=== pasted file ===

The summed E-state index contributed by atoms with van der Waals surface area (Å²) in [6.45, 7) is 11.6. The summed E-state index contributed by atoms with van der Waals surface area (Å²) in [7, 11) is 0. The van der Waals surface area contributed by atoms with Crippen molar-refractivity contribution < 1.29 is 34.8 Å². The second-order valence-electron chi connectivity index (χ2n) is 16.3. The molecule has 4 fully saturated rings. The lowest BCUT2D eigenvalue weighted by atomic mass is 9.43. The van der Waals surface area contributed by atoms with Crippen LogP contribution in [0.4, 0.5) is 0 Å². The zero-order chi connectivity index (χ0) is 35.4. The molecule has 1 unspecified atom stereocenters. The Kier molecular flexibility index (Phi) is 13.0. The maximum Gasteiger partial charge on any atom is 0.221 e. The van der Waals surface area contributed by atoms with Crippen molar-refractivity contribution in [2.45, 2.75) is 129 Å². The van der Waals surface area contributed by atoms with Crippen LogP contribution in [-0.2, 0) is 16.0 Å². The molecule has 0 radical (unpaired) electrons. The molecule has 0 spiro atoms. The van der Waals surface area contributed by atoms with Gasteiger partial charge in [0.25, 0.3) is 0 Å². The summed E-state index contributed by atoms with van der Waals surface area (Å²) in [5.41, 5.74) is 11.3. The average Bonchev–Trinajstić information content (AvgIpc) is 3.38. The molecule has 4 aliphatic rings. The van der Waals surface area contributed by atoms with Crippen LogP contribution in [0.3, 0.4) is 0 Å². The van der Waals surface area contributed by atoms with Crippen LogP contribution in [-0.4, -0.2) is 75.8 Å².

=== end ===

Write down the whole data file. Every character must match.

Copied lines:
The summed E-state index contributed by atoms with van der Waals surface area (Å²) in [6.45, 7) is 11.6. The summed E-state index contributed by atoms with van der Waals surface area (Å²) in [7, 11) is 0. The van der Waals surface area contributed by atoms with Crippen molar-refractivity contribution < 1.29 is 34.8 Å². The second-order valence-electron chi connectivity index (χ2n) is 16.3. The molecule has 4 fully saturated rings. The lowest BCUT2D eigenvalue weighted by atomic mass is 9.43. The van der Waals surface area contributed by atoms with Crippen LogP contribution in [0.4, 0.5) is 0 Å². The zero-order chi connectivity index (χ0) is 35.4. The molecule has 1 unspecified atom stereocenters. The Kier molecular flexibility index (Phi) is 13.0. The maximum Gasteiger partial charge on any atom is 0.221 e. The van der Waals surface area contributed by atoms with Crippen molar-refractivity contribution in [2.45, 2.75) is 129 Å². The van der Waals surface area contributed by atoms with Crippen LogP contribution in [-0.2, 0) is 16.0 Å². The molecule has 0 radical (unpaired) electrons. The molecule has 0 spiro atoms. The van der Waals surface area contributed by atoms with Gasteiger partial charge in [0.25, 0.3) is 0 Å². The summed E-state index contributed by atoms with van der Waals surface area (Å²) in [5.41, 5.74) is 11.3. The average Bonchev–Trinajstić information content (AvgIpc) is 3.38. The molecule has 4 aliphatic rings. The van der Waals surface area contributed by atoms with Crippen LogP contribution in [0.3, 0.4) is 0 Å². The van der Waals surface area contributed by atoms with Crippen LogP contribution in [-0.4, -0.2) is 75.8 Å².